College football running back on why he was to play this season: 'Nothing at home for me'

Lingard transferred in order to be close to his family while his father was battling kidney disease

Florida Gators running back Lorenzo Lingard Jr. offered a sobering tweet as Power 5 conferences debate whether to go ahead and have a football season in the midst of the ongoing coronavirus pandemic.

Lingard had transferred to University of Florida from University of Miami in order to be close to his family while his father was battling kidney disease.

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“I want to play... even if we gotta be locked in .. nothing at home for me,” Lingard wrote.

He explained to the Daytona News-Journal in December that his father, Lorenzo Lingard Sr., was the reason why he was going to transfer from Miami.

“He’s been on dialysis for a while now,” he told the newspaper. “I’m looking to go back closer to home and help him. He’s got heart problems now, in addition to kidney problems.”

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Lingard didn’t play too much in 2019 for the Hurricanes. He was mostly on special teams.

He may not be able to take a snap for the Gators at all – at least in the fall.

It’s unclear what the Power 5 conferences are thinking in regard to the 2020 season. Each conference has already created an in-conference schedule for each team to limit travel around the country. The ACC has even included Notre Dame in the scheduling process.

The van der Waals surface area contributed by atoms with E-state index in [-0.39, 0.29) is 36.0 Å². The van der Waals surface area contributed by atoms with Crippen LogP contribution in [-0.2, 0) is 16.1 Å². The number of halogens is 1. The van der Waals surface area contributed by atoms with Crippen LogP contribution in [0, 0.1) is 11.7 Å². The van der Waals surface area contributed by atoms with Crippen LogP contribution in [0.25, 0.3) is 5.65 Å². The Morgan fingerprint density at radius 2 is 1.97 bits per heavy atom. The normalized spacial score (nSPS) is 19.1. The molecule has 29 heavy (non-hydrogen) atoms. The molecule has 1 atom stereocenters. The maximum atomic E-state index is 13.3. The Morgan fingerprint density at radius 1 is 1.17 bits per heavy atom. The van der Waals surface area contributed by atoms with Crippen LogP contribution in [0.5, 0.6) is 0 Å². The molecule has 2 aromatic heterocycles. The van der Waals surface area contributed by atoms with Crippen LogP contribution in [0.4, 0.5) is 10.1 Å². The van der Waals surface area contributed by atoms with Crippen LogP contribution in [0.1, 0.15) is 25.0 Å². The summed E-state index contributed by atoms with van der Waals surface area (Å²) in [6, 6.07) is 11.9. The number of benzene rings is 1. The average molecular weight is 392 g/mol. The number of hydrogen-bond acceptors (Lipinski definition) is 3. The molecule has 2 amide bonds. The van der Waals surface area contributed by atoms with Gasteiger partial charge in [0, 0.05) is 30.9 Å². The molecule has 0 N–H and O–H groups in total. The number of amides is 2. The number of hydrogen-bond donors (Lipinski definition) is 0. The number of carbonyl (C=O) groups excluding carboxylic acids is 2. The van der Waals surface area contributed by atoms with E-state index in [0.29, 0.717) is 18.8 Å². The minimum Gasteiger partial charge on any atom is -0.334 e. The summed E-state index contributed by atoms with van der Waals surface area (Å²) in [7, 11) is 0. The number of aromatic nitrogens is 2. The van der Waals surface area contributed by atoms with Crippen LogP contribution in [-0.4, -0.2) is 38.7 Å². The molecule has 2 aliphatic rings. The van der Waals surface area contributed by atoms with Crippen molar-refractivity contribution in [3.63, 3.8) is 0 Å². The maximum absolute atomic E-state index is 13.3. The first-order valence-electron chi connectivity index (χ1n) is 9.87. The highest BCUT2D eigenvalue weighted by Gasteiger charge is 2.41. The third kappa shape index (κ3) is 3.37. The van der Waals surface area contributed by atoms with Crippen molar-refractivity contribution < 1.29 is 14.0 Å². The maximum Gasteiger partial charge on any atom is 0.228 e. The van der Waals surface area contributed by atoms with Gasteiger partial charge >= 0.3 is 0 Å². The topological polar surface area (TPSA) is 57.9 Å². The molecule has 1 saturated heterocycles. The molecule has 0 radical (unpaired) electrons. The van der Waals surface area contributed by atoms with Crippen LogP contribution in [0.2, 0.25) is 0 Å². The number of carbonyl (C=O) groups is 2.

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Sources told ESPN the commissioners met on Sunday to discuss the possibility of not playing football in the fall. However, no decisions were ultimately made. Big Ten presidents are reportedly ready to nix college football and wanted to see whether other conferences were feeling the same way.

The Mid-American Conference was the first Football Bowl Subdivision conference to push fall sports to the spring.

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“No one has talked about a plan if the season is canceled,” West Virginia athletic director Shane Lyons, who is the chair of the Football Oversight Committee, told ESPN. “If it's canceled, we need to be able to give clear direction at that time, as opposed to saying, 'We don't know.’”